- Written by David Tannen
- Category: How To
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How to String a Guitar
The following information was provided on one of the guitar newsgroups which is how people shared information on the Internet before the birth of the 'Web'.
The question about getting a guitar to stay in tune dusted off a memory. I went hunting through the archives and sure enough, in 1996 I wrote a piece about that exact topic. With little editing here it is...
A good friend of mine had, just the night before, played his first gig with a newly formed band that had been rehearsing for months. They couldn't have been better prepared. I asked him, "So how did the gig go last night?". His reply was, "Oh man it was awful, I made the mistake of putting new strings on the day before the gig, and I was out of tune all night." To which I said, "Mistake? I change my strings before every gig, and I never go out of tune. Not since Eddie taught me how, anyway"
Eddie, was a mutual friend. Eddie (Ed Wright) is an excellent Blues guitarist, and an expert Luthier. He is one of the nicest, kindest, and most generous men I know. He was performing miracles on a tele of mine (raising a low fret) when I mentioned something I had seen him do on stage that puzzled me. I saw him flexing his whammy bar (he played a Strat) several times, BETWEEN phrases, when his guitar was silent. "Oh that.." he responded, "I probably felt like I was going out of tune. That usually puts it back in tune". "Back in tune?", I said, "I always thought that damn thing put you out of tune." Ed said "Didn't I ever show you how to keep your guitar in tune? When I finish this I'll restring your guitar for you and it won't go out of tune."
I will pass on the simple things I learned. All you have to do to rid yourself of tuning problems is to faithfully do what he told me. First, go to Radio Shack and buy a tube of teflon lubricant. It comes in a dispenser that looks like a hypodermic needle. Next, and this is a biggie, wash your hands. You wind up handling the end of the string that winds around the tuning peg a lot. If your hands are oily you will defeat the rest of the process by making that end slippery. It doesn't matter if you replace one string at a time, or take all the old ones off first. (unless, of course, you have a beautiful archtop and your bridge just rests on the surface. You probably don't want that to move, so one at a time for you.) It also doesn't matter what order you do them either.
Place a tiny drop of the lubricant on every point that touches your strings (except your tuning pegs). Each string slot in the nut, each spot that the string touches the bridge, and if you have a Fender type trem, where the string bends into the trem block. I was taught to do this before I put each string on, but I like to do this after, so as to avoid getting any lubricant on the part of the string that's going to be wrapped around the tuner post. I usually put on each string leaving enough slack that I can lift it away and place my drop of lubricant underneath.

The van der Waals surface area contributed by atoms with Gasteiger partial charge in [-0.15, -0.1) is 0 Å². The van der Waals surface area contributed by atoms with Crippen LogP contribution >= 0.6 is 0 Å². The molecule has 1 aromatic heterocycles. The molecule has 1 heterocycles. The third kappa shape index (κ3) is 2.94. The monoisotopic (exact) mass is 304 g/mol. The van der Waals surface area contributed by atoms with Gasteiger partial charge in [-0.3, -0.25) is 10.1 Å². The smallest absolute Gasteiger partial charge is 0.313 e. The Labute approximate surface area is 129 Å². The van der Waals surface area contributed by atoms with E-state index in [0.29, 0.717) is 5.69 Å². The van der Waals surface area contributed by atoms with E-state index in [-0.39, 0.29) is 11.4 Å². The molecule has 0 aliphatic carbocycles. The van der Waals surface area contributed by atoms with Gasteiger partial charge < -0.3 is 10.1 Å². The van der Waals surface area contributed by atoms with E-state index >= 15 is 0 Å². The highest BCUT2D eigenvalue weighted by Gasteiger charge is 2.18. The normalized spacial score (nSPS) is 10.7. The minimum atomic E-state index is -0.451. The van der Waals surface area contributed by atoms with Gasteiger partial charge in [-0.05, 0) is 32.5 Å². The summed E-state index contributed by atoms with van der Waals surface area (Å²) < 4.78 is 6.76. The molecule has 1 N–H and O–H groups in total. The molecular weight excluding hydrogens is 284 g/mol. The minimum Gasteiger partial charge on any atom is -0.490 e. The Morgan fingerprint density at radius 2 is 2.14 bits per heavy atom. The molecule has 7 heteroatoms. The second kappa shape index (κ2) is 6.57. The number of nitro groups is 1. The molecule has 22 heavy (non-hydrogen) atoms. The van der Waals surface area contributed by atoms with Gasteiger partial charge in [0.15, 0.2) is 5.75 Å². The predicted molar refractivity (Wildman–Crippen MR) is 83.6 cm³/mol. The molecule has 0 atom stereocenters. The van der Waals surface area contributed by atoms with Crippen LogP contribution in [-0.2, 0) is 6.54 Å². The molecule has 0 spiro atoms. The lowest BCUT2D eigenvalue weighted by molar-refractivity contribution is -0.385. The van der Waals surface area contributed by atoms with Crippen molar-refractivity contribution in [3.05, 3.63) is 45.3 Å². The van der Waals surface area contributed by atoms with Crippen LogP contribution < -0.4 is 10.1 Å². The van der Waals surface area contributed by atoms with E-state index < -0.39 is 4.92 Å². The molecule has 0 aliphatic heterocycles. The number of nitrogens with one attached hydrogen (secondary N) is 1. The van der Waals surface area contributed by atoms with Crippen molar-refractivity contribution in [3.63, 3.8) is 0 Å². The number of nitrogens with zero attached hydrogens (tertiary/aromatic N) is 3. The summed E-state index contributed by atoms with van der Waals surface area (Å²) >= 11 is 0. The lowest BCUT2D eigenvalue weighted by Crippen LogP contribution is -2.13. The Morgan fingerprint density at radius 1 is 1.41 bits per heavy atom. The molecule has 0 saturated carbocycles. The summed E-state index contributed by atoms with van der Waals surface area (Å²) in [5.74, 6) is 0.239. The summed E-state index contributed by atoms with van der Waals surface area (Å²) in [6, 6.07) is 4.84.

Perhaps I should explain what the lubricant is for. It's for the Blues. It's for string benders. When you bend a string you stretch it, and a tiny bit of string slides over each of those friction points. If there is too much friction, when you release the string not all of it slides back over the friction point and you are "out of tune".
Next, and maybe most important is to never exceed 3 turns of string around the tuning peg (2 is plenty). If you are lucky enough to have locking pegs you really don't need to wrap more than once. If you have non-locking tuners, you need to learn how to make a "locking" loop when you thread on the string. This is much easier to show than to describe. In fact I think I'll refer you to an illustration. I have seen a wide variety of recommended ways to thread your strings, this one works.
As each string is put on, using a tuner, bring it up to pitch, and a half step beyond. Don't worry you'll lose that half step in no time at all with neck flex and string stretch. When all the strings are on and "rough tuned", it's time to stretch them. With the guitar lying in front of you, using as many fingers as you need, bend each string several times as far as you can, the high ones towards the low ones, and the low ones towards the high ones. Retune the whole guitar to concert pitch (it will be very flat). Repeat the stretching process and retune (it will be slightly flat). Once more and it may not be flat at all. Now pick it up and play normally for a few minutes, and then check the tuning. If you have done it all by the book, it will be smack on. Put it away, it's ready to play, and it will stay that way.
It's that simple.
Here's a neat thing for you Strat players with trems. If you are playing and you suspect you are slightly out of tune. Flex the trem once or twice and you will go back to smack on. I'm not BSing you. After the strings have been stretched, the only thing that makes them go out of tune (if they are locked right at the tuning pegs) is their hanging up at the friction points. Flexing the whammy usually frees them and they are right back at the correct pitch.
Locking tuners are best, but learning to make the "locking loop" is almost as good. If you have Fender vintage slotted tuners, all you have to do is follow Fender's instructions and stay at a three wrap maximum and they work perfectly. I wish all my guitars had those slotted tuners.
The following Web sites can provide you with more info about restringing your guitar:
- How to String a Guitar (video)
- How To Change Guitar Strings- Stringing to stay in tune
- Restringing - Archtop
- Restringing - Slotted Headstock
- Restringing - Steel Strings
- Setting Up Your Guitar Strings
- Stringing Method Tutorial